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Featured Refuting CS Lewis' Weak "Lunatic, Liar, or Lord" Argument

Discussion in 'Religious Debates' started by Hubert Farnsworth, May 13, 2018.

  1. Hubert Farnsworth

    Hubert Farnsworth Well-Known Member

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    CS Lewis' most famous argument for the divinity of Jesus is trivially easy to refute. The argument goes like this, quoted directly from Mere Christianity:
    "I am trying here to prevent anyone saying the really foolish thing that people often say about Him: ‘I’m ready to accept Jesus as a great moral teacher, but I don’t accept His claim to be God.’ That is the one thing we must not say. A man who was merely a man and said the sort of things Jesus said would not be a great moral teacher. He would either be a lunatic—on a level with the man who says he is a poached egg—or else he would be the Devil of Hell. You must make your choice. Either this man was, and is, the Son of God: or else a madman or something worse. You can shut Him up for a fool, you can spit at Him and kill Him as a demon; or you can fall at His feet and call Him Lord and God. But let us not come with any patronising nonsense about His being a great human teacher. He has not left that open to us. He did not intend to.
    We are faced, then, with a frightening alternative. This man we are talking about either was (and is) just what He said or else a lunatic, or something worse. Now it seems to me obvious that He was neither a lunatic nor a fiend: and consequently, however strange or terrifying or unlikely it may seem, I have to accept the view that He was and is God. God has landed on this enemy-occupied world in human form."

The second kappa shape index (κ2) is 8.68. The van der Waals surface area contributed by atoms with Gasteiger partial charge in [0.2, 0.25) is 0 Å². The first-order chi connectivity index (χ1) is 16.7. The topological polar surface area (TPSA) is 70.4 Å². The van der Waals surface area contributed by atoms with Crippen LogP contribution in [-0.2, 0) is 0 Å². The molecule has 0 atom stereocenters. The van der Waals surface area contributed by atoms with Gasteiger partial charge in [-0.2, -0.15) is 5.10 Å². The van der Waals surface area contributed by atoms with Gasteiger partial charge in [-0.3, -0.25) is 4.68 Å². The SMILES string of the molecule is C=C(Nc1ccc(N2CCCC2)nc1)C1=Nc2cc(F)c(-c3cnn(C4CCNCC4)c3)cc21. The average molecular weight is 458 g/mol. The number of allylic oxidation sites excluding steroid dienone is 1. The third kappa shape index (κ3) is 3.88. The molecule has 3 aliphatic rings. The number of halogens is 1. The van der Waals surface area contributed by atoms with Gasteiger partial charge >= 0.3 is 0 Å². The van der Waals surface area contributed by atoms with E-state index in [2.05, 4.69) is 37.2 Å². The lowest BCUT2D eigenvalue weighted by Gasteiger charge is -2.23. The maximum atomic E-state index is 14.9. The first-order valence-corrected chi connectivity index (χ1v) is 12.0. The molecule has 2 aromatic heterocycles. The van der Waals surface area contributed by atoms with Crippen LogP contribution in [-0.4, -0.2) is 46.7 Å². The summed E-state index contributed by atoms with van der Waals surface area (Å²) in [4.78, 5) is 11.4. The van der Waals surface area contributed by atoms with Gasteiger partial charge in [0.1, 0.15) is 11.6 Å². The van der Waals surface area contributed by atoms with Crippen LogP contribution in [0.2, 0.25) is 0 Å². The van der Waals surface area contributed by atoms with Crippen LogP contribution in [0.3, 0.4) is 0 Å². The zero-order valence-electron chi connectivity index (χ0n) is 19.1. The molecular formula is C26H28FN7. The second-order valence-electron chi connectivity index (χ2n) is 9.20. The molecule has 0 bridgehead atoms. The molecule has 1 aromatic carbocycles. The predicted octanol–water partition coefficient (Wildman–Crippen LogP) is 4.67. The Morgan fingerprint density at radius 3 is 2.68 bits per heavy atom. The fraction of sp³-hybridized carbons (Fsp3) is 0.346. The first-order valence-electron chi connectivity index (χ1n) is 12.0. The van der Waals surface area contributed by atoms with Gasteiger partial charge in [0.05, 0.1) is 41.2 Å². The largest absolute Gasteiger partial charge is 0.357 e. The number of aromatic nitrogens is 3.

Now, of course this argument is intellectually bankrupt. There is no reason why being a great moral teacher and being a lunatic should be mutually exclusive. For instance, Pythagoras was a phenomenal mathematician who revolutionized our view of geometry, yet he was also more than a bit loony, and started his own religion that was primarily based upon his hatred of eating beans. Nikola Tesla was a revolutionary scientist, electrician, inventor, and all-around genius who even predicted future events correctly. Yet he was also irrational in many ways, fearing quantities of anything not divisible by three, and believing that he communicated with Martians. There are many other great scientists, philosophers, geniuses and moral teachers who were mentally ill. I cannot understand why Lewis would think that a mentally ill man could not have good ideas, and I cannot understand how this so obviously illogical argument is still used today as an argument that Jesus must be God.
     
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  2. Subduction Zone

    Subduction Zone Veteran Member

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    Also one cannot assume the Gospels to be accurate. If much of what they write was folklore or exaggeration then one cannot blame Jesus for those "lies".
     
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  3. Hubert Farnsworth

    Hubert Farnsworth Well-Known Member

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    Yes, that's also true. And given the fact that the gospels were written decades or more after Jesus' life, there is no reason to believe the authors recalled his exact words correctly. Heck, I can't even remember what someone said to be last week.
     
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  4. Subduction Zone

    Subduction Zone Veteran Member

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    So you are still young. I walk out of the room sometimes and have to walk back in to remember what I was about to do.
     
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  5. Sunstone

    Sunstone De Diablo Del Fora
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    Another possible twist here is that Jesus was a charismatic figure around whom sprouted up tales, legends, and myths after his death.